Kneehigh Theatre Company seems to specialise these days in quirky, brand new takes on famous stories. Working on the assumption that the audience knows the plot already, they give themselves free range to play with the play as much as they like…conjuring up treat after treat for theatre lovers. They don’t always know when to stop…but everyone is having so much fun, nobody really minds.
Their complete modern day reinvention of John Gay’s 18th century Beggar’s Opera is bold, brash and belligerent; as it assassinates those who indulge themselves in greed, corruption and murder. So no change there.
The hit man, Mac The Knife, is remodelled as Heathcliffe Keith McHeath who conducts the mafia shooting of the Mayor who is campaigning to clean up his town; thus leaving the way clear for the dodgy concrete magnate Les Peacham to grab power.
He has a wife…who is the star of the show. Rina Fatania is terrific fun as his common-as-muck misses; a pocket battleship in a leopard skin onesie with a great gob on her. She’s surrounded by pop up hoodlums in dark glasses and gabardines – one of which apparently ate his own parents at the age of three.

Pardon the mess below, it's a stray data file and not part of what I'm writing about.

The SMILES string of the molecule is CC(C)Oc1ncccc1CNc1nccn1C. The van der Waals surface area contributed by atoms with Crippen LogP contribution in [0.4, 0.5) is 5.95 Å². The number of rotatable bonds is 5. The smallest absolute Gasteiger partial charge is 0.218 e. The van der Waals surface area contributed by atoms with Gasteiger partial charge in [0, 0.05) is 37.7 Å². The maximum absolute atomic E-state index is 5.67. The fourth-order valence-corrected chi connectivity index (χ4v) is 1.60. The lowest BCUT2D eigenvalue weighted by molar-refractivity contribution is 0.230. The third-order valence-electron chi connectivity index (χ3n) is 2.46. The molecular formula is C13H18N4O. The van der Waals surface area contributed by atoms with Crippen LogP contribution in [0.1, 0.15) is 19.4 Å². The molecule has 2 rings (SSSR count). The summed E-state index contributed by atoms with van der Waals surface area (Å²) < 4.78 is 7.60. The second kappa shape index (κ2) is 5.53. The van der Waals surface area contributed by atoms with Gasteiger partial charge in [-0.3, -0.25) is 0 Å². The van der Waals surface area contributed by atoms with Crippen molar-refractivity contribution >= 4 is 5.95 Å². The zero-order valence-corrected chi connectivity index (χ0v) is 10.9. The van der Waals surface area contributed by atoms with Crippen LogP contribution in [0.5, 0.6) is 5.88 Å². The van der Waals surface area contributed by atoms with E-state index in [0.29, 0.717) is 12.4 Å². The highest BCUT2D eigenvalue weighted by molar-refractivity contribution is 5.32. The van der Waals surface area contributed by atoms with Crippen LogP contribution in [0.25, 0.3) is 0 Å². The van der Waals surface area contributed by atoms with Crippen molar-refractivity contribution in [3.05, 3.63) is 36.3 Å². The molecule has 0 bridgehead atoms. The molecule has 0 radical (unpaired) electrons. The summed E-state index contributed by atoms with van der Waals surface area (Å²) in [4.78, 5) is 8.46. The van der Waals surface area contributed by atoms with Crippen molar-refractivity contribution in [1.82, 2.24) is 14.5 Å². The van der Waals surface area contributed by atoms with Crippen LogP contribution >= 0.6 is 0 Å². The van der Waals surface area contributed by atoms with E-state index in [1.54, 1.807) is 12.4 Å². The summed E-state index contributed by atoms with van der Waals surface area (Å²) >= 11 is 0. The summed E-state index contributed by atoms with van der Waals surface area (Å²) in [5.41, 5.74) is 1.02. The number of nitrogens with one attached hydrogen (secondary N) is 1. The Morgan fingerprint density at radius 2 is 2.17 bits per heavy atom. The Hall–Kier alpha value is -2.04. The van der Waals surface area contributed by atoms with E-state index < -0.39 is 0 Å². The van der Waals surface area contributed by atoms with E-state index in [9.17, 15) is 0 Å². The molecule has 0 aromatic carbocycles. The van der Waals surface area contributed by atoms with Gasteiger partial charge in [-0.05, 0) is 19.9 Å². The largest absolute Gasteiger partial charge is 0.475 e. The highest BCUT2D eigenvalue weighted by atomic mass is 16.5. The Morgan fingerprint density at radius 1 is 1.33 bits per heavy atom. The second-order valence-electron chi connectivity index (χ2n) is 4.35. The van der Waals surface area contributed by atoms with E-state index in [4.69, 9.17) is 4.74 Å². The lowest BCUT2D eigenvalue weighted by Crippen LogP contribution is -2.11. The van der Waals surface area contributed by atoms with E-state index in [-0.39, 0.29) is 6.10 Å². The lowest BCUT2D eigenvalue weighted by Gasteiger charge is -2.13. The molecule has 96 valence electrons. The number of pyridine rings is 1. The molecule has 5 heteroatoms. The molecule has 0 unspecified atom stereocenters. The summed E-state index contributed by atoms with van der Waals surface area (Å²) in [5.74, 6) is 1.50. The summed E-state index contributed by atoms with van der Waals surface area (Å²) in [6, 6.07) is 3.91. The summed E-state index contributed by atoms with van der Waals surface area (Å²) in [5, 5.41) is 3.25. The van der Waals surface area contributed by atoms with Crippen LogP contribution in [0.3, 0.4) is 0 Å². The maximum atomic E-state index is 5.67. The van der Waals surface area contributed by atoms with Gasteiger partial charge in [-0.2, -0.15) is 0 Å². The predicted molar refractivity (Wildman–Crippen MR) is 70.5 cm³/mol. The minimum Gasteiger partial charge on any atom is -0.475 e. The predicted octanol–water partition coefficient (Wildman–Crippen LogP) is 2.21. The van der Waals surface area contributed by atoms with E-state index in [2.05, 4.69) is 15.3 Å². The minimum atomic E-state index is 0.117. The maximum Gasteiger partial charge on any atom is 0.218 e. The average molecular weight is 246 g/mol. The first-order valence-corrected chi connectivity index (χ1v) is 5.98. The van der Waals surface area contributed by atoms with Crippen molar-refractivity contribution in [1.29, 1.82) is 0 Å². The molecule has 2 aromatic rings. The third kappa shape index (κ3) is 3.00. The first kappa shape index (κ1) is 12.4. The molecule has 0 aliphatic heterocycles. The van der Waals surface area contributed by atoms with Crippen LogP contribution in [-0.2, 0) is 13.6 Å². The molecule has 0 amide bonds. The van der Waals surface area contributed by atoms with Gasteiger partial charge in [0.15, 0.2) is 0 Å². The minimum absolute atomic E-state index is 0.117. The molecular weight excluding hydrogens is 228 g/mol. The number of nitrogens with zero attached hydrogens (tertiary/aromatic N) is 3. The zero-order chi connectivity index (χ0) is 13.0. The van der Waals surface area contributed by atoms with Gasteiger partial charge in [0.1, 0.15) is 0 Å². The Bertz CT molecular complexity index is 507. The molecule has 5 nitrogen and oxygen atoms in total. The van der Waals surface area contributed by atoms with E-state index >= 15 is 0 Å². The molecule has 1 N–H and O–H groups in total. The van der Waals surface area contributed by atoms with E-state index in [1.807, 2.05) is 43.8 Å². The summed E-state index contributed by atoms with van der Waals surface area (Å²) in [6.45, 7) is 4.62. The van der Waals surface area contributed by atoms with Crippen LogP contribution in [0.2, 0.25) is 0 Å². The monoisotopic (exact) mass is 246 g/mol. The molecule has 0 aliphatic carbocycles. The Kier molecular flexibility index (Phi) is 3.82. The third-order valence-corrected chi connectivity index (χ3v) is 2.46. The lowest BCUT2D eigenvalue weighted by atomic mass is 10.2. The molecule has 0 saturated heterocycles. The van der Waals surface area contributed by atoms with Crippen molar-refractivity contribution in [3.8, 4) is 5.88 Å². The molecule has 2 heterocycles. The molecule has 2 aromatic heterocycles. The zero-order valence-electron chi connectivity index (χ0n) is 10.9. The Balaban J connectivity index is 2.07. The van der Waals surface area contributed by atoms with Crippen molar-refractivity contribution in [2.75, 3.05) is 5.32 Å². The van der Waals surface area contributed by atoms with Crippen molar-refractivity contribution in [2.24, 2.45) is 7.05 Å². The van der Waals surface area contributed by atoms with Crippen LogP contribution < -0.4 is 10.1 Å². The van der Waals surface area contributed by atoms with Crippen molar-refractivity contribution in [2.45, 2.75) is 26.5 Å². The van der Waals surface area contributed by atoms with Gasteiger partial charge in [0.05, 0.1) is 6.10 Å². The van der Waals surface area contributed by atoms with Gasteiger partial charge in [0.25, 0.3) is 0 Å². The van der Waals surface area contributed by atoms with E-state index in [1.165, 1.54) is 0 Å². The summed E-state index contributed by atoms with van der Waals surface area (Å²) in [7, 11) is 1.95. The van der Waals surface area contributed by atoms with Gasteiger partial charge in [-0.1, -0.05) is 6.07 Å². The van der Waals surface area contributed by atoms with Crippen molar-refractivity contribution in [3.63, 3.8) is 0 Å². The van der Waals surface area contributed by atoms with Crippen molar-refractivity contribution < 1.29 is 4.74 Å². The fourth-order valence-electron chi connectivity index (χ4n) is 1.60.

Also outstanding is Patrycja Kujawska who plays the Mayor’s widow as if a Polish breakfast waitress had wandered onto the set. Her vengeful violin screams through Charles Hazelwood’s amazingly adventurous and atmospheric musical score, joined by honky tonk piano, wah-wah guitar and musical saw in a hugely atmospheric cacophony of jazz, ska and disco – with a few gentle pastiche folk songs to cool the fever and a spot of geriatric rap to pour scorn on proceedings.
Kneehigh also return to their roots with some every clever puppetry. Fortunately the dead dog in the suitcase isn’t real, though Macheath’s brood of foulmouthed babies almost are.
But what I loved most about this production is the parallel presentation of a traditional Punch and Judy show. The totally traditional puppet show beautifully mirrors the flesh and blood action on stage. Punch abuses his wife, beats the policeman, defies the hangman’s noose, and connives with the corrupt crocodile…exactly as Macheath does. It’s a perfect match; a stroke of uncanny genius.
The show progresses in lively manner through a series of outrageous set pieces. The Slammerkin Club is seedy, sleazy and bi-sexsual. Polly Peacham’s apparent drowning has brave Angela Hardie hanging upside down, drenched to the skin and still able to sing. And the gallows scene is a cleverly worked cliché as Macheath teaches the hangman how to “tie the knot to slip the noose” to his own cost, whilst Punch does much the same.
The show may come across as carefully choreographed chaos, but Mike Shepherd’s direction is as solid as if he’s constructed it with a welding torch; driving it towards an ever louder and even uglier conclusion.
Ultimately the company became a victim of their own excess. The final explosion was so loud, it set off the theatre’s Star Trek-like alarms and the auditorium had to be evacuated. A fitting finale.
Visit www.birmingham-rep.co.uk for information about Birmingham Rep.